The Ontario human-rights tribunal has dismissed the case of an eight-year-old boy with autism whose mother felt he wasn’t getting enough supports in the classroom, saying the school board took reasonable steps to accommodate the child.
Grayson Kahn was suspended and then expelled from his school in Guelph, Ont., in November after a series of incidents that culminated with him striking an educational assistant and leaving her with a concussion. Grayson and his mother’s plight was the focus of a Globe and Mail story earlier this year that highlighted the challenges educators and families across Canada face in integrating children with complex needs in the classroom.
At issue are important questions about how to balance the right to an education for students with behavioural issues with the need to keep them, other students and teachers safe. On Saturday, The Globe published a story on the growing problem of students acting violently toward their teachers.
Pupils are being repeatedly removed from classrooms because of disruptive children, families are increasingly asked to pick up their children early or keep them home for an indefinite period because of behavioural issues and other parents fear for the safety of their own children.
Lisa Kahn filed an application on behalf of her son with the human rights tribunal after Grayson’s expulsion. They alleged that her son was denied “meaningful access” to an education and that the Upper Grand District School Board discriminated against him because of his disability.
However, the tribunal’s adjudicator Brenda Bowlby said in a decision last month that Ms. Kahn failed to accept reasonable accommodations offered by the school board, including other school placement options.
“I note that parents do not have the right to dictate the accommodations which their children will be provided with to access education. While parents do have the right to provide input as part of the accommodation process – which Ms. Kahn did in this case – they must accept reasonable accommodations offered by the school board,” Ms. Bowlby wrote.
The human rights tribunal decision outlines a number of occasions in which Grayson was disruptive last year. On one occasion in his Grade 2 year, he threw a chair at another student and injured the child. Other times, he swore and physically hurt school staff. At one point, his class was evacuated for safety reasons and other classrooms had to to be locked to prevent him from entering them.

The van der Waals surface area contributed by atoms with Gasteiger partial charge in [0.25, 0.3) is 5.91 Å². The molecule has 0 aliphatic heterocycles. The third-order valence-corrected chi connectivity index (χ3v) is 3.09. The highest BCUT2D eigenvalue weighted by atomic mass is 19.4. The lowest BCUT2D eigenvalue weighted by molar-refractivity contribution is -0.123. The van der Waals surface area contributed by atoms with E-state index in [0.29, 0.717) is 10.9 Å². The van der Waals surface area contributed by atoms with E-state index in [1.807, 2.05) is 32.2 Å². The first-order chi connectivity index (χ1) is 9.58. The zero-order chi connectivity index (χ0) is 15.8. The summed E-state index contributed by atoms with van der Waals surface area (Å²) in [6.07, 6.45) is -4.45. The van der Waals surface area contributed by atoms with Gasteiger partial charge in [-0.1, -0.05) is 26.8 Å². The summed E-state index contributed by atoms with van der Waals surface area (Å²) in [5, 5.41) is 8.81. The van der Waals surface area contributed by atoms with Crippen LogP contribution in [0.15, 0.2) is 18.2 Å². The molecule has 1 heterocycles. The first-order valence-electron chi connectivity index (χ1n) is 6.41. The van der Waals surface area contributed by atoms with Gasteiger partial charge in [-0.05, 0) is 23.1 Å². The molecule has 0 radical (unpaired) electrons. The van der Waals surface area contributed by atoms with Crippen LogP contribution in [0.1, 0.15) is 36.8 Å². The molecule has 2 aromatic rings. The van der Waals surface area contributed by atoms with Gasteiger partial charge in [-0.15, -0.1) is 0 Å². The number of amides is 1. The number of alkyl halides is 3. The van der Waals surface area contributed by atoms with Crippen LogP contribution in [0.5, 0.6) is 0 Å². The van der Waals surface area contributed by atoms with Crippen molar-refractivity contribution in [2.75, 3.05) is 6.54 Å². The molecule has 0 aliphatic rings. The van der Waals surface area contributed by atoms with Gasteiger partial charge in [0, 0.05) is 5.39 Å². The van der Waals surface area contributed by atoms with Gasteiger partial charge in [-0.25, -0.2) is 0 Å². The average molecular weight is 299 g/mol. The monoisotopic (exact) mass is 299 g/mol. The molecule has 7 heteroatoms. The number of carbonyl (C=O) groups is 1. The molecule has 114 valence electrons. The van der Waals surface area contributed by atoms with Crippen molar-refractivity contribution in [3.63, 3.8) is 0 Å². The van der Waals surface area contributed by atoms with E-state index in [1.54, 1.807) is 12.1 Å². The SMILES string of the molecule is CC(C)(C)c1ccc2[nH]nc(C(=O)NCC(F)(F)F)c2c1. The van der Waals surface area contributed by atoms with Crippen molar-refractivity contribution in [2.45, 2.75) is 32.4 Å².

The adjudicator also wrote that Ms. Kahn showed inappropriate behaviour and used profanities toward staff. "On several occasions, this occurred in front of Grayson,” Ms. Bowlby wrote. She found that many parts of Ms. Kahn’s testimony “lacked credibility and reliability.” She also found that the testimony of Grayson’s witnesses was unreliable.
Grayson attended a French immersion program at John McCrae Public School. Prior to being expelled, the school board took steps to meet with his family, including bringing in experts such as a board-certified behaviour analyst to help Grayson manage his behaviour, the tribunal found.
Even after he was suspended, the school board took steps to help Grayson transition back, the tribunal found. The board formed a plan that would have Grayson attending school for a very short period – 15 minutes to start. Ms. Kahn rejected that plan. At one point, the board provided him with home instruction. They also attempted to have the family move Grayson into another school for a fresh start and so that Grayson could be taught in English “in order to remove French as a trigger.” But Ms. Kahn did not agree, the decision stated.
“The evidence establishes that, in rejecting the respondent’s repeated invitations to meet to discuss Grayson’s return to school, the applicant failed to engage in the accommodation process in any meaningful way,” Ms. Bowlby stated in dismissing the case.
Heather Loney, a spokeswoman for the school board, declined to comment, citing “privacy considerations.”
Ms. Kahn said in an interview on Monday that she was “disappointed” by the decision and was seeking a judicial review. Grayson is attending Oak Bridge Academy in Cambridge this year, a private school for children with special needs, she said.
“I think a lot of people were deeply disturbed by the outcome. We have been very public about our story. A lot of people feel hopeless that they really have no power over the situation,” she said, referring to other parents who have children with complex needs and struggle with the public education system.
The Globe’s weekend feature highlighted educators who say they are the targets of increasing violence, citing a number of factors, including mental-health issues, child poverty and the integration of special-needs students with complex behavioural issues into mainstream classrooms. The number of reported incidents is increasing, The Globe found, but gaps in the data make it difficult to determine which types of incidents are most frequent, why they’re occurring and the characteristics of the students involved.
The Ontario Secondary School Teachers’ Federation, which represents thousands of educational assistants, including the one who was injured by Grayson, had intervenor status in his case.
Harvey Bischof, the head of the union, said on Monday that decision focused on Grayson’s accommodations and not on the issue of balancing inclusion and safety. He said his members face “significant and rising levels of workplace violence.”
“It doesn’t change the fact that my members need better protection than they have right now from cases of workplace violence and it doesn’t change the fact that it probably also means that students need services that they are not currently getting that result in some of these incidents,” Mr. Bischof said.